So, how might one obtain this same power? It may disappoint you to learn that it is unobtainable through purely human efforts. Rather, it is only in Jesus Christ, who is not merely human but theanthropic, through which it can be attained. Only those who have united themselves to him through Holy Baptism are freed from the carnality that enslaves our minds, bodies, and souls and chains them to the fetters that are our passions. With Christ living mystically within the newly baptized, they are then adopted as sons (and daughters) of God by the seal of his Holy Spirit given in the holy sacrament of Chrismation (Confirmation). Through this mystical union with Christ, we are given the strength and ability necessary to deny our carnal passions and make the about-face turn from the way of sin that leads to death, to the Way of Life that is accompanied by, and leads to, Christ.

Exemplifying this perfectly is St. Mary of Egypt, a 4th century ascetic who is commemorated in Eastern Christian traditions on the fifth Sunday of Great Lent. She is celebrated for what she accomplished centuries ago through the grace and love of Christ and the power that he bestowed on her. St. Mary received this power when she confessed her sins to the Blessed Virgin Mary, and by her holy intercessions to her Son, our God, she was gifted with the strength to live a life of total repentance, turning from a life of debauchery and overindulgence to one of probity, abstemiousness, and holiness. St. Mary’s former life was characterized by the most libertine indulgence as she did all that pleased her body; beginning at the age of twelve, after forsaking and abandoning her parents, in her own words, she for seventeen years “unrestrainedly and insatiably gave [herself] up to sensuality.”i She did so, not “for the sake of gain,” as she tells us, but “so as to make as many men as possible to try to obtain [her], doing free of charge what gave [her] pleasure.” Indeed, she made even prostitutes appear prudish. “I lived by begging,” she says, “often by spinning flax, but I had an insatiable desire and an irrepressible passion for lying in filth. This was life to me. Every kind of abuse of nature I regarded as life. That is how I lived.” In her retelling of the story of how she approached her encounter with the Exaltation of the Precious and Life-giving Cross and Our Blessed Mother, she finds herself unable to describe to Abba Zosimas, her sole attender, the acts she committed and now regarded as so terrible and atrocious:

How shall I relate to you what happened after
this? Whose tongue can tell, whose ears can take in all that took
place on the boat during that voyage! And to all this I frequently
forced those miserable youths even against their own will. There is
no mentionable or unmentionable depravity of which I was not their
teacher. I am amazed, Abba, how the sea stood our licentiousness, how
the earth did not open its jaws, and how it was that hell did not
swallow me alive, when I had entangled in my net so many souls.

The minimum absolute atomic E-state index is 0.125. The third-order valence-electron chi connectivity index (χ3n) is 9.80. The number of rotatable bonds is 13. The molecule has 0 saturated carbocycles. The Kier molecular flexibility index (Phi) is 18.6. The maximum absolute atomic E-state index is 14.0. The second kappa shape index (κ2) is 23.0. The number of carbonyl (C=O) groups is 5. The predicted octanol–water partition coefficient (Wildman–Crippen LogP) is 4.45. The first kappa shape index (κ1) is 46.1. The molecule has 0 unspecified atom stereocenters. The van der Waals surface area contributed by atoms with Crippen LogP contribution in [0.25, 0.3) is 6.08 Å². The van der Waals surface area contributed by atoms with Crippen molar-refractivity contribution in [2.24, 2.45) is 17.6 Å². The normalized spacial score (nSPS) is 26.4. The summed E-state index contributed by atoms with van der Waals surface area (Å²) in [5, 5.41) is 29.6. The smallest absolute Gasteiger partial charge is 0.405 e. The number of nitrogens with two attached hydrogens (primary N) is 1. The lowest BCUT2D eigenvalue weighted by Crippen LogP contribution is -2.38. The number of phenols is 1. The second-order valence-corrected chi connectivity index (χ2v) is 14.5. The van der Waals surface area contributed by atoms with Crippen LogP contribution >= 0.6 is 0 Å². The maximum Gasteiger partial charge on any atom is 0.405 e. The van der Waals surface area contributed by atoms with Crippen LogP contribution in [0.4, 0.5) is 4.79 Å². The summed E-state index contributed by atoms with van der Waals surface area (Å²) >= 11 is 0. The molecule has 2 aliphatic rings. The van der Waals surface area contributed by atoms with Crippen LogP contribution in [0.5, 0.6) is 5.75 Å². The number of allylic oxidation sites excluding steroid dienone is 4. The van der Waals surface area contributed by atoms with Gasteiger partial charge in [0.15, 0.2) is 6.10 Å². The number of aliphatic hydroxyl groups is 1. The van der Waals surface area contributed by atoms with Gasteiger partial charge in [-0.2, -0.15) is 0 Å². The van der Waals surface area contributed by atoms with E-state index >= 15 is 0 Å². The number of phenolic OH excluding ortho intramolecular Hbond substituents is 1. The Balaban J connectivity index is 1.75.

Yet, although not a single soul in the world may have had any hope for her, God continued to hope in her, which she realized after her miraculous conversion: “But I think God was seeking my repentance,” she recounts. “For He does not desire the death of a sinner but magnanimously awaits his return to Him.” And return she did. By the grace of Christ and with the power he imparted to her, she repented and dwelled for decades in what monks of all ages have labored and strained for intensely, only to receive a mere taste. She became violent towards her own carnal nature and destroyed the powers that once held her so miserably captive, fulfilling the words of Our Lord that “the violent take [the kingdom of heaven] by force” (Matt 11:12). In conquering her former slavemasters that were her passions and overcoming worldly desires, she has made herself ruler, becoming a pillar in the temple of God and having his Name and the Name of his Holy City written upon her (Rev 3:12). One indication of true power (and true strength) is illustrated in St. Mary of Egypt’s 47-year struggle to live a holy life in the desert. For St. Mary of Egypt, true power (and true strength) was the protection of the Omnipotent Word of God.

At times the sun burned me up and at other times I shivered from the frost, and frequently falling to the ground I lay without breath and without motion. I struggled with many terrible temptations. But from that time till now the power of God in numerous ways had guarded my sinful soul and my humble body. When I only reflect on the evils from which Our Lord has delivered me I have imperishable food for hope of salvation. I am fed and clothed by the all-powerful Word of God, the Lord of all. For it is not by bread alone that man lives. And those who have stripped off the rags of sin have no refuge, hiding themselves in the clefts of the rock” (Job 24; Heb 11:38).

O holy saints Cyprian, Christopher, and Mary who now stand in the immediate presence and glory of God in all His power, please pray for us sinners that we, too, may become by grace what God is by nature.

I can do all things through Christ who strengthens me.” (Philip 4:13)

But he said to me, ‘My grace is sufficient for you, for my power is made perfect in weakness.’ Therefore I will boast all the more gladly about my weaknesses, so that Christ’s power may rest on me. That is why, for Christ’s sake, I delight in weaknesses, in insult, in hardships, in persecutions, in difficulties. For when I am weak, then I am strong.” (2 Cor 12:9-10)

José Luis Sáenz is a graduate student studying nutrition and dietetics at the University of Texas-San Antonio. For the last four years or so he has sought to serve Christ and currently finds himself a catechumen within the Russian Orthodox Church. Although no expert, he enjoys playing the guitar as well as viewing art and reading poetry.


i cf. Sandiopoulos, John (2017). “Life of our Holy Mother Mary of Egypt (St. Sophronios of Jerusalem).” (Retrieved from https://www.johnsanidopoulos.com/, fall 2019). Note: all other direct quotes in this post about St. Mary of Egypt were taken from this source.

*All scriptural quotations taken from the New King James Version (NKJV).